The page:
How to (re)create the feeling of travel at home

How much time do you spend travelling every year? Two weeks? Three? Four if you’re lucky?

What about the other 48+ weeks? How can you experience what you love about your holidays and travel in everyday life?

Here are some top tips for creating – or recreating – the feeling of travel at home.

Be a tourist at home

Yes, it’s a cliché.

Godamn it, just wear your Bermuda shorts, hang your expensive camera off your neck and walk really slowly. And give it a rest about the cliché thing 😉

Or … go on that walking tour of your city. Pack a picnic for a day out in the countryside. Head into the gallery you’ve walked past on your way to work for the last two years (note to self: I need to do this!) Visit a neighbouring town on market day and starting taking pictures of fruit and vegetable displays!

travel at home: vegetable photographs!

Who can resist a photo of a prize cauliflower? These bad boys were on show at the Lealholm Show in Yorkshire.

Whatever works for you, it’s all good.

Travel at home on public transport*

*Don’t take this advice when you need to get a Benny bookshelf home from IKEA.

travel at home

Many a tale has eminated from a Mexican combi van. Why not at home too?

The bus, the train, the tram, a ferry … they give you three things a solo journey in the car can’t:

  1. You can take in the scenery/countryside. Unless you’re in a commuter train. In which case you’ll be too busy smelling someone’s armpit whilst contorted into a position a yogi would be proud of.
  2. The chance to meet new people. Y’know, in the way you do when you’re on holiday.
  3. The potential for a travel story to tell. Most of mine seem to involve random strangers offering me food/alcohol. Yup, even in the UK.

Of course, going sans car also gives you the opportunity to vigorously bemoan the price of public transport in your own country: ‘£5!? Are you kidding? I’m only going 10 miles! I could get all the way across Nicaragua for that!’

Find travel events and exhibitions

I spent my Saturday evening looking at pictures of elephants in Namibia and hearing tales from the guy who took them.

travel at home: events and exhibitions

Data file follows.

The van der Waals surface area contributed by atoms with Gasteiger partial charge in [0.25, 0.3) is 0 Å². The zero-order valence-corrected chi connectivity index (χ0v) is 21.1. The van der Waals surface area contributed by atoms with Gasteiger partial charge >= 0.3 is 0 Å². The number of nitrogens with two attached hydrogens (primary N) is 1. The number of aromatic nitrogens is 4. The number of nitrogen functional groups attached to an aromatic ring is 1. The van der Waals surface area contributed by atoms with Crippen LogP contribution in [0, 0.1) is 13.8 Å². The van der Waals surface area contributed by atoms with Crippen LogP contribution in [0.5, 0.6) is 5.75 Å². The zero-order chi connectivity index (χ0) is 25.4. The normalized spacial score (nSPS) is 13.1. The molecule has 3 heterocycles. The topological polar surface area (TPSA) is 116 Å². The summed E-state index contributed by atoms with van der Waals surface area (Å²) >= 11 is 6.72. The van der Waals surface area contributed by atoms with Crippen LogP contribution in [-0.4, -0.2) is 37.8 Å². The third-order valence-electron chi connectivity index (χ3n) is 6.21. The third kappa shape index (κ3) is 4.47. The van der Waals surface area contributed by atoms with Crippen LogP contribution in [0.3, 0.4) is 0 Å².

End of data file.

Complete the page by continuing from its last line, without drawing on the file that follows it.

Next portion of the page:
Elephants! These ones are from South Africa.

How? Good old Eventbrite! International sites such as Eventbrite, Meetup, Twitter, plus local freebie magazines and websites are a full-on catalogue of “what’s on” information.

travel at home in York

My version of travel at home: in York, proudly wearing a Yorkshire flat cap at the Tour de Yorkshire cycle race

You can find photography exhibitions such as the Travel Photographer of the Year, literary events or business festivals featuring talks by explorers such Sir Ranulph Fiennes, themed events and shows such as the Banff Mountain film festival, talks by folks who’ve lived, worked, explored, or snapped pictures in exotic locales … including Namibian-elephant-photography types. They’re all happening at a location near(ish) you.

You just need to put in the Google time to recreate your travel vibe or inspire your next adventure!

Can’t find anything suitable? Create your own! Meetup allows you to create your own groups.

Travel at home through your tastebuds

Can you find your favourite travel taste back home?

I get quite excited by anywhere that sells churros and chocolate; churros being long strips of sugary doughnut awesomeness. They’re the Spanish equivalent of a 2am kebab.

Travel at home: churros and chocolate

Churros and Chocolate. Photo by Esther Levy via Trover.com

My life was almost complete when a local cocktail bar started serving pisco sours (thanks to Chile and Peru for that particular discovery).

I also get slightly upset if Thai food uses Western aubergine (eggplant) rather than Thai aubergine. Note to self: Western aubergine is not evil and I am not the food police.

Why not go on your own authentic food hunt?

If anyone can find good Mexican food (not of the Texmex variety) in the UK, please tell me where 🙂

Let the written word be an inspiration…

Travel blogs, works by authors such as Paul Theroux, Rolf Potts or Bill Bryson, books set in locations near and far (Our Man in Havana, A Town Like Alice).

Hemingway reminds me of Florida and Cuba when I "travel at home"

Hemingway reminds me of Florida and Cuba when I “travel at home”

The written word can bring worlds from far away into our hands and imaginations.

And … it doesn’t have to cost you a fortune … Apps like Overdrive allow you to download books for free from your local library.

You can also support your favourite travel bloggers by using links on their sites to buy your books online 🙂

Look at pretty pictures on Instagram!

I have to admit, I’ve become a bit of an Instagram-o-holic.

Not only are there some awe-inspiring photos to give you destination-planning wanderlust, there are more formats, light techniques and angles on show to give you photography ideas and tips for when you get there.

I’m currently lusting after the Spanish region of Andalucia. Again. And sunsets over water pretty much anywhere. I’m drooling over these accounts:

@andy_roxby – Yorkshire. Beautiful Yorkshire

@jsftravel – Travel pics from around the world

@esejapan – true inspiration on my recent Croatia trip

@ludesfleurs – colours, colours, colours

@ig_andalucia_ dreaming of Andalucia, Spain

Plus, you can follow me … @thegapyearedit, of course!

How to travel at home: summed up

By expanding our mindset around “what we usually do when we’re at home”, experiencing the travel vibe doesn’t have to be limited to the moment from which we step off a plane.

Don’t be fooled into thinking all the magic happens somewhere else. Some of it is right there, on your doorstep.

How do you (re)create the feeling of travel at home? Share your tips below 🙂

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